The work, in an artistic sense, that I’m involved in creates zones in which to engage your desires, question your efficacy, and imagine a practice outside of the space in question. It is an educational zone, based on experience and within an experience, but it is not the zone or the experience which is the topic of discussion.

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Giving You S.A.S.E.

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ASDF, the joint collaboration between Mylinh Trieu Nguyen and David Horvitz, announced a new project yesterday, S.A.S.E.. Adopting the format of the self-addressed stamped envelope, where the receiving party sends an empty envelope to the sender in order to obtain a reply, potential viewers of the ten email-based exhibitions must send an email request to ASDF to receive the show in their inbox. Each exhibition contains a statement, a works list, and a selection of images. Many of the exhibitions read much like art projects, such as Michael Mandiberg's "FDIC Insured" in which the artist assembles the corporate logos for banks recently closed by the recession, found from images searches and the Internet Archive's Wayback Machine. Image searches figure into Jess Wilcox's "Discovery of Orange" as well, a show that loosely collects images referring to the color in an effort to illustrate its artificial manufacturing. The results fluctuate from Vincent Van Gogh's Cafe Terrace at Night to a photograph of construction cones to the Nickelodeon logo. ASDF are offering 11" x 17" prints of the email exhibitions as well, but only through - you guessed it - a self-addressed stamped envelope.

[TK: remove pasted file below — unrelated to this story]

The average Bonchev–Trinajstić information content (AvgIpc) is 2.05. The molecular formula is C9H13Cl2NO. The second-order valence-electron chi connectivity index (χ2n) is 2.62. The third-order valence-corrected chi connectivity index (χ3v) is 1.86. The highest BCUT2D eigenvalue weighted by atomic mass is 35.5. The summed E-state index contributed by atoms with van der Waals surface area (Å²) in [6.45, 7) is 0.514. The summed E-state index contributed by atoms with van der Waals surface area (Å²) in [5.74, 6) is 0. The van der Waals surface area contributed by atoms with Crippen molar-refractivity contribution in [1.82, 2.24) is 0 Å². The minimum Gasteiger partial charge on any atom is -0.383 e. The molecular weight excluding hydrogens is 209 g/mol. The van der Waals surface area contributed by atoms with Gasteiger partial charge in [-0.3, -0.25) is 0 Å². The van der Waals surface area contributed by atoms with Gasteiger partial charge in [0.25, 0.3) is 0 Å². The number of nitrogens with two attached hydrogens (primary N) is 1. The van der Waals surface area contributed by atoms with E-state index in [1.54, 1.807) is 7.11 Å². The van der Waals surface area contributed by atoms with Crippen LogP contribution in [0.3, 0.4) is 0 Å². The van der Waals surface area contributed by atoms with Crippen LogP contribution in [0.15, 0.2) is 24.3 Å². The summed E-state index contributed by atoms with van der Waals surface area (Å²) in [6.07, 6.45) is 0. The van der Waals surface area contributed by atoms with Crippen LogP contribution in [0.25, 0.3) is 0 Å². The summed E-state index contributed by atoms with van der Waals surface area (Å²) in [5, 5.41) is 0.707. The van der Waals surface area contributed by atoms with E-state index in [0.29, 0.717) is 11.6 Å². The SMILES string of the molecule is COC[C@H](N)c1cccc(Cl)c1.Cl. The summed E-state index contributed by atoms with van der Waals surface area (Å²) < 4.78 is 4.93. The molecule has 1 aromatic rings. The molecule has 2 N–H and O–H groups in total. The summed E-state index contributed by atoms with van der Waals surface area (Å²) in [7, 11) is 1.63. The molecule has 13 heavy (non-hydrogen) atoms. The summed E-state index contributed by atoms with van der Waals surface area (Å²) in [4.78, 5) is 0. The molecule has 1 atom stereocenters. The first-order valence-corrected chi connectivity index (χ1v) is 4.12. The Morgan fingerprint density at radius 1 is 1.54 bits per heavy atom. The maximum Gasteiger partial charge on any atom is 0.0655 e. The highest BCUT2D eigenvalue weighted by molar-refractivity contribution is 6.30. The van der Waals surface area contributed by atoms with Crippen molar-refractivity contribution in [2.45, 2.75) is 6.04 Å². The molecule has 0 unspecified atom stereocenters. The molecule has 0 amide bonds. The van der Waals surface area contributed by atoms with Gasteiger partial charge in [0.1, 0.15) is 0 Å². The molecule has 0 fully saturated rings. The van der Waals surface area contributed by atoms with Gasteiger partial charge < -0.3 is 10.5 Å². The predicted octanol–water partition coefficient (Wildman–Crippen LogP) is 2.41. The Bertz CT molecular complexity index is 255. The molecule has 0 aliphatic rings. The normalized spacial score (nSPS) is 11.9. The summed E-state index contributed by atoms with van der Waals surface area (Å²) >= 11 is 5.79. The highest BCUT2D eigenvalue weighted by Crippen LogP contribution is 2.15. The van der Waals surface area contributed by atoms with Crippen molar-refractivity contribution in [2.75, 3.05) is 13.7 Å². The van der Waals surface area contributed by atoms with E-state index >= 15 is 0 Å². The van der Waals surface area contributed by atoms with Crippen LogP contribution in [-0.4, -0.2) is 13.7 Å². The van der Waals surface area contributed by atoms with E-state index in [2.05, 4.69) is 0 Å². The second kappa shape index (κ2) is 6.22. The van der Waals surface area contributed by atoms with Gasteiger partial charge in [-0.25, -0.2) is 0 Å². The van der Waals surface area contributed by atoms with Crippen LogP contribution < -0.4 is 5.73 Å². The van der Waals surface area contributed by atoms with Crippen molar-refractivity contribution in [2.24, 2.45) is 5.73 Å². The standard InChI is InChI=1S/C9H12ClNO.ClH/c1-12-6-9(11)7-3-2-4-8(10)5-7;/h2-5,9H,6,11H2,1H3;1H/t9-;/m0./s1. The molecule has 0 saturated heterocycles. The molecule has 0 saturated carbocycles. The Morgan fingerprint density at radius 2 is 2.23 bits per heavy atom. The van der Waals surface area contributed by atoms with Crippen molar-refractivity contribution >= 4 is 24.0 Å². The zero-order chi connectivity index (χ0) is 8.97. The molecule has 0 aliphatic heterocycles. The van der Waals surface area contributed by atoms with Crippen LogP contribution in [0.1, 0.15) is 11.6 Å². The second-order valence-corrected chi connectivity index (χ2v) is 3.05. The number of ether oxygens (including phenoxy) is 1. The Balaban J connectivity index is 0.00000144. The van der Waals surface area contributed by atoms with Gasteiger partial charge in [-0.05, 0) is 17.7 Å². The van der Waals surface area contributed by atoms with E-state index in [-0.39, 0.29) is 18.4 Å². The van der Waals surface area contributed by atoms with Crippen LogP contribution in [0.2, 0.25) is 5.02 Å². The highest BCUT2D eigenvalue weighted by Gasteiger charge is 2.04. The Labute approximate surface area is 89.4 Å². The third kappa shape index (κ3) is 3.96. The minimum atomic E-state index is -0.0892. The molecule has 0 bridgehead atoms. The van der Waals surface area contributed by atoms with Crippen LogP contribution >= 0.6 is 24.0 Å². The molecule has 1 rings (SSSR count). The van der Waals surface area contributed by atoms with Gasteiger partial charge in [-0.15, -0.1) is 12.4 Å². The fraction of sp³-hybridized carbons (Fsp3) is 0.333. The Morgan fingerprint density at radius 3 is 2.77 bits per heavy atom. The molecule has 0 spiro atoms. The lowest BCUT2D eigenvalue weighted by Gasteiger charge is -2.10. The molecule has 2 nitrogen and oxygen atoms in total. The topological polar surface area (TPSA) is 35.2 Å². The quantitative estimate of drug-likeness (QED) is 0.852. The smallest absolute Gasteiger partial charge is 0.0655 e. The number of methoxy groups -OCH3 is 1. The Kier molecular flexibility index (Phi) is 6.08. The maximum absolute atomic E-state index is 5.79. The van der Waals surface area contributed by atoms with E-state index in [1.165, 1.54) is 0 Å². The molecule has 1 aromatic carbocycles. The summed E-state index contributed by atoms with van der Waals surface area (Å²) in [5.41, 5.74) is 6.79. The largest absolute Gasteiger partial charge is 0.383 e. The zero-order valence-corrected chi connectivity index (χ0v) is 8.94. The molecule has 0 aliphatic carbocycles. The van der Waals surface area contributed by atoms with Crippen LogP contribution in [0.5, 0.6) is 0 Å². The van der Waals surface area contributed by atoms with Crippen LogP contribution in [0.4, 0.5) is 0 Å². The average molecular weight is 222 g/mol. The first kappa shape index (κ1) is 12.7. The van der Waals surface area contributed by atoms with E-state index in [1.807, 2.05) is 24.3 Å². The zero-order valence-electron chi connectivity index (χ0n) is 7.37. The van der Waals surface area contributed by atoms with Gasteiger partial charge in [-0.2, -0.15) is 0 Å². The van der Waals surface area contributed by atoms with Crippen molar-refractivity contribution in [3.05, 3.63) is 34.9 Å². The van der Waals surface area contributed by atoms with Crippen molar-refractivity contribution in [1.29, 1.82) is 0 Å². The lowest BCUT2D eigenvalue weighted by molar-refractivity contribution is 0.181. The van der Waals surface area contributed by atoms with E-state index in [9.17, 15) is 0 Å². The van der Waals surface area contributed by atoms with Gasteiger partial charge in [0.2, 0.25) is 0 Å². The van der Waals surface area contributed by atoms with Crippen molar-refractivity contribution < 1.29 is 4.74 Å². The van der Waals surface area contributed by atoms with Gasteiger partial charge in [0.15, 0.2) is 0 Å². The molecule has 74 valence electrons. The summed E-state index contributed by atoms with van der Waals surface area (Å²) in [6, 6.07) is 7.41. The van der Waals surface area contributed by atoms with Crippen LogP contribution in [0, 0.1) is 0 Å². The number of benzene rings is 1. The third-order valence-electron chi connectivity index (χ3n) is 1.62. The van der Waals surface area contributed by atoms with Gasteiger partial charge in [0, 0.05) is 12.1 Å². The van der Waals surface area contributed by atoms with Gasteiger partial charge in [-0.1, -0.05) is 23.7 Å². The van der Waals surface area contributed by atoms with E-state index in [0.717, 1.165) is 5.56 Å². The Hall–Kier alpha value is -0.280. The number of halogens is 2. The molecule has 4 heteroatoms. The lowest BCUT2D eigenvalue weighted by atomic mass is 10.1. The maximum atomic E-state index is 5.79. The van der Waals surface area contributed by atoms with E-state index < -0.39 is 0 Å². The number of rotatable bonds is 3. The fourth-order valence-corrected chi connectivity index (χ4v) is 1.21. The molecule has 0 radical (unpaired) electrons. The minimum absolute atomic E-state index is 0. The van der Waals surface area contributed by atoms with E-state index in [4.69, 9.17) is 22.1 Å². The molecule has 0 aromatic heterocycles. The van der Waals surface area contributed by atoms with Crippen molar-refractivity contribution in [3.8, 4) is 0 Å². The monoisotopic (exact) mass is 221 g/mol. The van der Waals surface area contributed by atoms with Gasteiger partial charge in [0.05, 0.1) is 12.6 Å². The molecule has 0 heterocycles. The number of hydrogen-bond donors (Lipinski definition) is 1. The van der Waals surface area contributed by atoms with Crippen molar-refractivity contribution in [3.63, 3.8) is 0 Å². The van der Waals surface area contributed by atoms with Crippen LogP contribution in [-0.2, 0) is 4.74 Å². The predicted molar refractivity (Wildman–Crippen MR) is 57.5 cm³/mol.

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The Open Book

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Last year, Turbulence.org partnered with NewMediaFix, Telic Arts Exchange, and Freewaves to create an online book on interactive and participatory art titled "Networked." The organizers felt writing on this type of art work necessitated a forum that itself was open and interactive, thus they set out to design a site for the publication that would be as dynamic as the work discussed. The "Networked" site, built by Matthew Belanger, is now open for comments, revisions, and translations. Click the below for essays by Kazys Varnelis, Anne Helmond, Jason Freeman, Anna Munster, and Patrick Lichty.

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Multiple Views